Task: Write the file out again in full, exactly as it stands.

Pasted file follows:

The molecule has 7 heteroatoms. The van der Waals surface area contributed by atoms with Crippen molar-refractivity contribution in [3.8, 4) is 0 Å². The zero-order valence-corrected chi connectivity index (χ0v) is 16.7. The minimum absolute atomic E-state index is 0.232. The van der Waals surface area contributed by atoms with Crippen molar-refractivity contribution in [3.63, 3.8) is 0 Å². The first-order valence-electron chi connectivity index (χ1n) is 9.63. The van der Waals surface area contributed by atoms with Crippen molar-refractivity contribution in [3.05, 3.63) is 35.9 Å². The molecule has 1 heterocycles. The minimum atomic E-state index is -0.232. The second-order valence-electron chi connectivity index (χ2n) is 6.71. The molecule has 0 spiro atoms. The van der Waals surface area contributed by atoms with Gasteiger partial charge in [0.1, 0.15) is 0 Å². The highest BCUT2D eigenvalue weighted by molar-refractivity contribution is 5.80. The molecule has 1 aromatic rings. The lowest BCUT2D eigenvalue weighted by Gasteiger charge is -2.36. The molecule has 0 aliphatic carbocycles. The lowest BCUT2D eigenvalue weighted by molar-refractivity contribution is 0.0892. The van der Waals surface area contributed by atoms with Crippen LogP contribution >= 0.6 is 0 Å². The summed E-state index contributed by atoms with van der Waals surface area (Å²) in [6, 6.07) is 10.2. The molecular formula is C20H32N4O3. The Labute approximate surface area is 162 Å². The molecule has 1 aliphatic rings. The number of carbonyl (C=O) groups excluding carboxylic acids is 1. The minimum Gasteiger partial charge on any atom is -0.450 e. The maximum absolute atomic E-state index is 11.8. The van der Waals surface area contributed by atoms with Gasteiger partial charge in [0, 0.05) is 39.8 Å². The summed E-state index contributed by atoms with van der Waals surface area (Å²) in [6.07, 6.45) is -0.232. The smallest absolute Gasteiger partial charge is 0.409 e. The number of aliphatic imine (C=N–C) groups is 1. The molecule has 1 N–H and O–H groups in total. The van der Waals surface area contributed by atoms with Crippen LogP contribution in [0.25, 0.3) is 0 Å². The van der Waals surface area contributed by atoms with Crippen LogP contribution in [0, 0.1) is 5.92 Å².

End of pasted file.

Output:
The molecule has 7 heteroatoms. The van der Waals surface area contributed by atoms with Crippen molar-refractivity contribution in [3.8, 4) is 0 Å². The zero-order valence-corrected chi connectivity index (χ0v) is 16.7. The minimum absolute atomic E-state index is 0.232. The van der Waals surface area contributed by atoms with Crippen molar-refractivity contribution in [3.63, 3.8) is 0 Å². The first-order valence-electron chi connectivity index (χ1n) is 9.63. The van der Waals surface area contributed by atoms with Crippen molar-refractivity contribution in [3.05, 3.63) is 35.9 Å². The molecule has 1 heterocycles. The minimum atomic E-state index is -0.232. The second-order valence-electron chi connectivity index (χ2n) is 6.71. The molecule has 0 spiro atoms. The van der Waals surface area contributed by atoms with Gasteiger partial charge in [0.1, 0.15) is 0 Å². The highest BCUT2D eigenvalue weighted by molar-refractivity contribution is 5.80. The molecule has 1 aromatic rings. The lowest BCUT2D eigenvalue weighted by Gasteiger charge is -2.36. The molecule has 0 aliphatic carbocycles. The lowest BCUT2D eigenvalue weighted by molar-refractivity contribution is 0.0892. The van der Waals surface area contributed by atoms with Crippen LogP contribution >= 0.6 is 0 Å². The summed E-state index contributed by atoms with van der Waals surface area (Å²) in [6, 6.07) is 10.2. The molecular formula is C20H32N4O3. The Labute approximate surface area is 162 Å². The molecule has 1 aliphatic rings. The number of carbonyl (C=O) groups excluding carboxylic acids is 1. The minimum Gasteiger partial charge on any atom is -0.450 e. The maximum absolute atomic E-state index is 11.8. The van der Waals surface area contributed by atoms with Gasteiger partial charge in [0, 0.05) is 39.8 Å². The summed E-state index contributed by atoms with van der Waals surface area (Å²) in [6.07, 6.45) is -0.232. The smallest absolute Gasteiger partial charge is 0.409 e. The number of aliphatic imine (C=N–C) groups is 1. The molecule has 1 N–H and O–H groups in total. The van der Waals surface area contributed by atoms with Crippen LogP contribution in [0.25, 0.3) is 0 Å². The van der Waals surface area contributed by atoms with Crippen LogP contribution in [0, 0.1) is 5.92 Å².